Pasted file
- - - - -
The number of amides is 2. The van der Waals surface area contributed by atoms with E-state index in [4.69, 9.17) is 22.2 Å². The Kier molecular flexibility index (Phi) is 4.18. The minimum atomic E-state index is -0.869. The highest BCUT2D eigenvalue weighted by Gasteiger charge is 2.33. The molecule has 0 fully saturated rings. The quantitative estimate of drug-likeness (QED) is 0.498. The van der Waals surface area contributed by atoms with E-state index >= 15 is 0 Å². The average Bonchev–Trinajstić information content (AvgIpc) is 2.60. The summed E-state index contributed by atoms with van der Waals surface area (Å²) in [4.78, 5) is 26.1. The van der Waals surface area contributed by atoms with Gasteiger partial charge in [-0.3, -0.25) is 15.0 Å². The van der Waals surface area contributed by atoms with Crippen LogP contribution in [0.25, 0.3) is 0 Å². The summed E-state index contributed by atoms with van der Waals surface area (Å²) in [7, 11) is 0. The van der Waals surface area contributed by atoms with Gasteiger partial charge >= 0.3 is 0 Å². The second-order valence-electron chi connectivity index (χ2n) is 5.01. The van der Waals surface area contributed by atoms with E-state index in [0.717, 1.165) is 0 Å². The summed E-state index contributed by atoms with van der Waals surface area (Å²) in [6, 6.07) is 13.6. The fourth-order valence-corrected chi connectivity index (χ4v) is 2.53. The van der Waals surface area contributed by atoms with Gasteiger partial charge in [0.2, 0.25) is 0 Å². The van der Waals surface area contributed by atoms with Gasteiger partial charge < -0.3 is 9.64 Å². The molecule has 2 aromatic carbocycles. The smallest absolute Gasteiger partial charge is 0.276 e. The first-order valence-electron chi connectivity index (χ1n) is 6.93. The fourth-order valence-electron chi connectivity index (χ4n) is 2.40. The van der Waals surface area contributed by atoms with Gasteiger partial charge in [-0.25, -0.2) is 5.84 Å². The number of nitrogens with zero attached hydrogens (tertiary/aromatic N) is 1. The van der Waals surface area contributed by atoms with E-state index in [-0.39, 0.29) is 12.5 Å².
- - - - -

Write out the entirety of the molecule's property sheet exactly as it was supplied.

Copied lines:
The number of amides is 2. The van der Waals surface area contributed by atoms with E-state index in [4.69, 9.17) is 22.2 Å². The Kier molecular flexibility index (Phi) is 4.18. The minimum atomic E-state index is -0.869. The highest BCUT2D eigenvalue weighted by Gasteiger charge is 2.33. The molecule has 0 fully saturated rings. The quantitative estimate of drug-likeness (QED) is 0.498. The van der Waals surface area contributed by atoms with E-state index >= 15 is 0 Å². The average Bonchev–Trinajstić information content (AvgIpc) is 2.60. The summed E-state index contributed by atoms with van der Waals surface area (Å²) in [4.78, 5) is 26.1. The van der Waals surface area contributed by atoms with Gasteiger partial charge in [-0.3, -0.25) is 15.0 Å². The van der Waals surface area contributed by atoms with Crippen LogP contribution in [0.25, 0.3) is 0 Å². The summed E-state index contributed by atoms with van der Waals surface area (Å²) in [7, 11) is 0. The van der Waals surface area contributed by atoms with Gasteiger partial charge >= 0.3 is 0 Å². The second-order valence-electron chi connectivity index (χ2n) is 5.01. The van der Waals surface area contributed by atoms with E-state index in [0.717, 1.165) is 0 Å². The summed E-state index contributed by atoms with van der Waals surface area (Å²) in [6, 6.07) is 13.6. The fourth-order valence-corrected chi connectivity index (χ4v) is 2.53. The van der Waals surface area contributed by atoms with Gasteiger partial charge in [0.2, 0.25) is 0 Å². The van der Waals surface area contributed by atoms with Gasteiger partial charge < -0.3 is 9.64 Å². The molecule has 2 aromatic carbocycles. The smallest absolute Gasteiger partial charge is 0.276 e. The first-order valence-electron chi connectivity index (χ1n) is 6.93. The fourth-order valence-electron chi connectivity index (χ4n) is 2.40. The van der Waals surface area contributed by atoms with Gasteiger partial charge in [-0.25, -0.2) is 5.84 Å². The number of nitrogens with zero attached hydrogens (tertiary/aromatic N) is 1. The van der Waals surface area contributed by atoms with E-state index in [-0.39, 0.29) is 12.5 Å².